This condition is one of the most common orthopedic complaints relating to the foot.

The most common complaint is pain in the bottom of the heel, which is usually worse in the morning and may improve throughout the day. By the end of the day the pain may be replaced by a dull ache that improves with rest.
Signs and tests
Typical physical exam findings include:
• Mild swelling
• Redness
• Tenderness on the bottom of the heel
Conservative treatment is almost always successful, given enough time. Treatment can last from several months to 2 years before symptoms get better. Most patients will be better in 9 months.
Initial treatment usually consists of:
• Anti-inflammatory medications
• Heel stretching exercises, rolling a cold golf ball with the bottom of your foot in order to stretch the fasciitis
To relieve plantar fasciitis:
• Apply ice to the painful area. Do this at least twice a day for 10 - 15 minutes, more often in the first couple of days.
• Rest as much as possible for at least a week.
• Take acetamin for pain or ibuprofen for pain and inflammation.
• Try wearing a heel cup, felt pads in the heel area, or an orthotic device.
• Use night splints to stretch the injured fascia and allow it to heal.
• Wear properly fitting shoes.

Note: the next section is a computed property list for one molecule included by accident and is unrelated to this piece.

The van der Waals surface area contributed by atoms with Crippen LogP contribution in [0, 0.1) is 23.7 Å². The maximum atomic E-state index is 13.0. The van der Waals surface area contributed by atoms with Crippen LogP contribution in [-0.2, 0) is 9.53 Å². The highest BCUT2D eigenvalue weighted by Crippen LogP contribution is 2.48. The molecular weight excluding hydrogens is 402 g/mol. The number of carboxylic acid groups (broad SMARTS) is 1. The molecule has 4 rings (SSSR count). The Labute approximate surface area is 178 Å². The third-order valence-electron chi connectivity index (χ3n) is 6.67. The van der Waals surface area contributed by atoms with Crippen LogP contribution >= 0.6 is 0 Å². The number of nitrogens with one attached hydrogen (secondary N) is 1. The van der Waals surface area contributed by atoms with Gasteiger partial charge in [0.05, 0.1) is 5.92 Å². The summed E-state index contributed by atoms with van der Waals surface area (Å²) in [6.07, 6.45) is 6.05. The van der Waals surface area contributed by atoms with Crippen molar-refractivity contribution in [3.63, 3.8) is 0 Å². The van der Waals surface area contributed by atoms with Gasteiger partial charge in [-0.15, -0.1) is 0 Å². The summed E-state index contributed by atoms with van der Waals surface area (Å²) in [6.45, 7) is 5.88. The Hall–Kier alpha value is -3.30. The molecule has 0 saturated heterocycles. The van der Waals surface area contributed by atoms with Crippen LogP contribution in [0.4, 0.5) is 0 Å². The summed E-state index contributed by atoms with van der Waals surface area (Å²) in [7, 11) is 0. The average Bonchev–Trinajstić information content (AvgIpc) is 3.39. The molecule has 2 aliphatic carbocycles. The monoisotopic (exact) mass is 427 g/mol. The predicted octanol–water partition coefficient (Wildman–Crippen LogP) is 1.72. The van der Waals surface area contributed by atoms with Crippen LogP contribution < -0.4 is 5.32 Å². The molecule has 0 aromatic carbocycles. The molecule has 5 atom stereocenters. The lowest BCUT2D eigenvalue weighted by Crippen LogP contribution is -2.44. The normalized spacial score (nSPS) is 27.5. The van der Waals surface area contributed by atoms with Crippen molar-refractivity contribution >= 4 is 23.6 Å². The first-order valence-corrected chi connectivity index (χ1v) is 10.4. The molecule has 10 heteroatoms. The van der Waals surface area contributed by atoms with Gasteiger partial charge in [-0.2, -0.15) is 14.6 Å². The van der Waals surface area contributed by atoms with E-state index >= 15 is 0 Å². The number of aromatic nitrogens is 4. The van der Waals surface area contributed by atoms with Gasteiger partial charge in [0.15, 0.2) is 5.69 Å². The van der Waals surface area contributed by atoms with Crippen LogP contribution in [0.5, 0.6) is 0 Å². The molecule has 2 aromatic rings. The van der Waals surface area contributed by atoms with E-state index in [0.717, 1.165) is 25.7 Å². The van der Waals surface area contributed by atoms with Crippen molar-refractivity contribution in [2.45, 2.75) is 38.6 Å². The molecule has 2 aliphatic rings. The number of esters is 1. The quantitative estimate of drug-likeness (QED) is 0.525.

I hope that this will help anyone else out there that is experiencing the same difficulties that I am.
I have had this for years. What helps me is a series of cortisone shots. I get them around this time of year. It really helps and after a few weeks there is almost no pain.
I ended up buying a splint especially for Plantar Fasciitis last night prior to going home. I got it at CVS. It is a splint or brace that you place on your injured foot prior to going to sleep. I admit it was difficult for me to sleep with this on at night, But the extreme pain that I usually experience when I wake up in the morning had greatly diminished. Apparently when you have Plantar Fasciitis, you foot does not get stretched when you sleep and is the reason for the extreme pain in the morning. It cost me 35 bucks, but it was worth it to me.
you might want to walk the line,then throw.Take two steps back from end of pad then throw.No foot foul.Might seem awkward at first,but it will work.